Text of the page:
Identity as Reasoned Choice: A South Asian Perspective on The Reach and Resources of Public and Practical Reason in Shaping Individual Identities

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A&C Black, Jan 12, 2012 - Political Science - 256 pages
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In an increasingly multi-religious and multi-ethnic world, identity has become something actively chosen rather than merely acquired at birth. This book essentially analyzes the resources available to make such a choice.

Looking into the world of intellectual India, this unique comparative survey focuses on the identity resources offered by India's traditions of reasoning and public debate. Arguing that identity is a formation of reason, it draws on Indian theory to claim that identities are constructed from exercises of reason as derivation from exemplary cases. The book demonstrates that contemporary debates on global governance and cosmopolitan identities can benefit from these Indian resources, which were developed within an intercultural pluralism context with an emphasis on consensual resolution of conflict.

This groundbreaking work builds on themes developed by Amartya Sen to provide a creative pursuit of Indian reasoning that will appeal to anyone studying politics, philosophy, and Asian political thought.
 

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Contents

The Reach and Resources of Reason
1
PART I PUBLIC REASON PROMOTED
17
1 An Ideal of Public Reason
19
2 Ancient Indian Logic As a Theory of CaseBased Reasoning
30
A Theory fromthe Time of Aśoka
40
The Priority of the Particular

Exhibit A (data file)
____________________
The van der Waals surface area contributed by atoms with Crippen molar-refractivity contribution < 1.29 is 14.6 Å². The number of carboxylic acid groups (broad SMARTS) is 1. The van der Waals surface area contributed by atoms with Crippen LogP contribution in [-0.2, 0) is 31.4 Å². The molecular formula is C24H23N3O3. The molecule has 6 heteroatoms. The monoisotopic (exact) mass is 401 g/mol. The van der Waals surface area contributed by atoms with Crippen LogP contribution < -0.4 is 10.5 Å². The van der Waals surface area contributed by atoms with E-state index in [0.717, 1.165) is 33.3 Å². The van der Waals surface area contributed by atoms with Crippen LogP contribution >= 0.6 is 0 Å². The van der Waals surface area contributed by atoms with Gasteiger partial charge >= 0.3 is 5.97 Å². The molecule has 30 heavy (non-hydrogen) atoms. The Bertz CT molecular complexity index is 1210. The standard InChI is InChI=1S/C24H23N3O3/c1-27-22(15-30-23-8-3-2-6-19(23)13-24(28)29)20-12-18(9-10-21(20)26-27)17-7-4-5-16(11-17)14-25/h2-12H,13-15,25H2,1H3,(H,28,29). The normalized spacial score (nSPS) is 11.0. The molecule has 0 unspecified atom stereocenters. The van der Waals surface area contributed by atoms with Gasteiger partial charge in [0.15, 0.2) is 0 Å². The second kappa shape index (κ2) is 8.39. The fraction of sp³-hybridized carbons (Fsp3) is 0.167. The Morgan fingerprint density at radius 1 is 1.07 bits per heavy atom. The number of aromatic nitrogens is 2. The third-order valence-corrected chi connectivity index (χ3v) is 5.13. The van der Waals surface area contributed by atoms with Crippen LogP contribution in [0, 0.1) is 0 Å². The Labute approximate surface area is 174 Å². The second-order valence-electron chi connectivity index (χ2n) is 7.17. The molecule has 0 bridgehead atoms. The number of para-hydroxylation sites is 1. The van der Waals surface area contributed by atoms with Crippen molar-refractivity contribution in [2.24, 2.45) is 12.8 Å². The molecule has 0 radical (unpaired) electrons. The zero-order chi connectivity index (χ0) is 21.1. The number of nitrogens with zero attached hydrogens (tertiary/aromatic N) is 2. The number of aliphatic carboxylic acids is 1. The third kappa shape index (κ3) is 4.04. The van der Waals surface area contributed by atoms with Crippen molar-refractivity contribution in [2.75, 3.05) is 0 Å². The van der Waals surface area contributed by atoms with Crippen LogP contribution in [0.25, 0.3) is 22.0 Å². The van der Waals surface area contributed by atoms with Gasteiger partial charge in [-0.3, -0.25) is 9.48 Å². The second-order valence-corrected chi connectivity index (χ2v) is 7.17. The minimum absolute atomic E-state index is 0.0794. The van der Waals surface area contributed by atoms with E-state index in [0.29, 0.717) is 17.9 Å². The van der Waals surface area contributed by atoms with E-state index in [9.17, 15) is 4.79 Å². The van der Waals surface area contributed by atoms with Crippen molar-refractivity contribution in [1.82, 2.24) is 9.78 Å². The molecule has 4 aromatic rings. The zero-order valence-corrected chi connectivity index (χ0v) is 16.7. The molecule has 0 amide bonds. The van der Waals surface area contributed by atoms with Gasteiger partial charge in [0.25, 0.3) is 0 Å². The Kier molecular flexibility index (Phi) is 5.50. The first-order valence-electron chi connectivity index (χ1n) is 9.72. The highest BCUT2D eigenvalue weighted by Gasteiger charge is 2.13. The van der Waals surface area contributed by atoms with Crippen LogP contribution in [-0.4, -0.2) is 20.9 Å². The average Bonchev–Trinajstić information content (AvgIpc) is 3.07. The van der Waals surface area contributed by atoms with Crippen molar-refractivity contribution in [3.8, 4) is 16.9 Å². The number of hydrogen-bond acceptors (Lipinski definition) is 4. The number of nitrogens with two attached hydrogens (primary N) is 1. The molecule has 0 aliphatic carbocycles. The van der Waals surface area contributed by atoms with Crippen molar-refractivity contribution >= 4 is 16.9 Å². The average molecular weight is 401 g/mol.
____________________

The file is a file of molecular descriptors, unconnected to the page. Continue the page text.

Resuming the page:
49
PART II PRACTICAL REASON RESOURCED
67
5 The Critic Within
69
FOUND OR FASHIONED?
131
10 On the Formation of Self
133
11 Problems of Self and Identity
151
12 Identity and Illusions about the Self
163
13 What You Are You Do Not See What You See Is Your Shadow
173
PART V IDENTITY AND THE MODERN INTELLECTUAL
187
14 Interpreting Intellectual India
189
15 An Exemplary Indian Intellectual
201

6 Adapt and Substitute
79
7 Model Humans and Moral Instincts
90
PART III DISSENT
101
8 Implied Voices of Dissent
103
9 Can One Seek to Answer Any Question? Śrīharsa
118
16 India and the Shaping of Global Intellectual Culture
213
Concluding Summary
225
Bibliography
228
Index
235
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About the author (2012)

Jonardon Ganeri is Professor of Philosophy at the University of Sussex, UK. His research draws upon analytical, Indian and European traditions of philosophical thought. He has published four books, including The Lost Age of Reason: Philosophy in Early Modern India 1450-1700 (Clarendon Press, 2010). He was a visiting professor at the University of Chicago, and a research fellow at King's College London and at Jawaharlal Nehru University in New Delhi.

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